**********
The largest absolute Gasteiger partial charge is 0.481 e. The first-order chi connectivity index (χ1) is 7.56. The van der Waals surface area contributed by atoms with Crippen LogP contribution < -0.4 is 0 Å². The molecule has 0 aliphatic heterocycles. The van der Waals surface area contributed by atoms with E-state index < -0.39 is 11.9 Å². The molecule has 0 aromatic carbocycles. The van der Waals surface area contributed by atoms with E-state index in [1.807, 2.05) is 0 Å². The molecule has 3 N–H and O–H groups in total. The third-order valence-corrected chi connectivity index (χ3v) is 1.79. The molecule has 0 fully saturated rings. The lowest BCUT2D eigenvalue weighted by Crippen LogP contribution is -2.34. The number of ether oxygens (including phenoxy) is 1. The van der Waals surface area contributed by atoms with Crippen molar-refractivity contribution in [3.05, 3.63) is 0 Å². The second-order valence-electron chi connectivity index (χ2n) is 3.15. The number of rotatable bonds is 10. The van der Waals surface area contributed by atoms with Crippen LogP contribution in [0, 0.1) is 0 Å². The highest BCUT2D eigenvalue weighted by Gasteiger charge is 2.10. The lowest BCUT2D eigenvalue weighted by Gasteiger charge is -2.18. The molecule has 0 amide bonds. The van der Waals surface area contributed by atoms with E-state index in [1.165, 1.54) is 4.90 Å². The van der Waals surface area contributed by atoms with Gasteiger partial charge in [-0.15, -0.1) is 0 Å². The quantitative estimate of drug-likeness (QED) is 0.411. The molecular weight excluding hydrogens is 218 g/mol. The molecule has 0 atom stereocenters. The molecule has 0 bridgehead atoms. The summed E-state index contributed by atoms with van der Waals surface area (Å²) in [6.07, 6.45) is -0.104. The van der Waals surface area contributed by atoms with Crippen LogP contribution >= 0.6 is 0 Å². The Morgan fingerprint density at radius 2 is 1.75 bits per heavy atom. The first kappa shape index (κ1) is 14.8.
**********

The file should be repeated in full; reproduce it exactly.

The largest absolute Gasteiger partial charge is 0.481 e. The first-order chi connectivity index (χ1) is 7.56. The van der Waals surface area contributed by atoms with Crippen LogP contribution < -0.4 is 0 Å². The molecule has 0 aliphatic heterocycles. The van der Waals surface area contributed by atoms with E-state index < -0.39 is 11.9 Å². The molecule has 0 aromatic carbocycles. The van der Waals surface area contributed by atoms with E-state index in [1.807, 2.05) is 0 Å². The molecule has 3 N–H and O–H groups in total. The third-order valence-corrected chi connectivity index (χ3v) is 1.79. The molecule has 0 fully saturated rings. The lowest BCUT2D eigenvalue weighted by Crippen LogP contribution is -2.34. The number of ether oxygens (including phenoxy) is 1. The van der Waals surface area contributed by atoms with Crippen molar-refractivity contribution in [3.05, 3.63) is 0 Å². The second-order valence-electron chi connectivity index (χ2n) is 3.15. The number of rotatable bonds is 10. The van der Waals surface area contributed by atoms with Crippen LogP contribution in [0, 0.1) is 0 Å². The highest BCUT2D eigenvalue weighted by Gasteiger charge is 2.10. The lowest BCUT2D eigenvalue weighted by Gasteiger charge is -2.18. The molecule has 0 amide bonds. The van der Waals surface area contributed by atoms with E-state index in [1.165, 1.54) is 4.90 Å². The van der Waals surface area contributed by atoms with Gasteiger partial charge in [-0.15, -0.1) is 0 Å². The quantitative estimate of drug-likeness (QED) is 0.411. The molecular weight excluding hydrogens is 218 g/mol. The molecule has 0 atom stereocenters. The molecule has 0 bridgehead atoms. The summed E-state index contributed by atoms with van der Waals surface area (Å²) in [6.07, 6.45) is -0.104. The van der Waals surface area contributed by atoms with Crippen LogP contribution >= 0.6 is 0 Å². The Morgan fingerprint density at radius 2 is 1.75 bits per heavy atom. The first kappa shape index (κ1) is 14.8.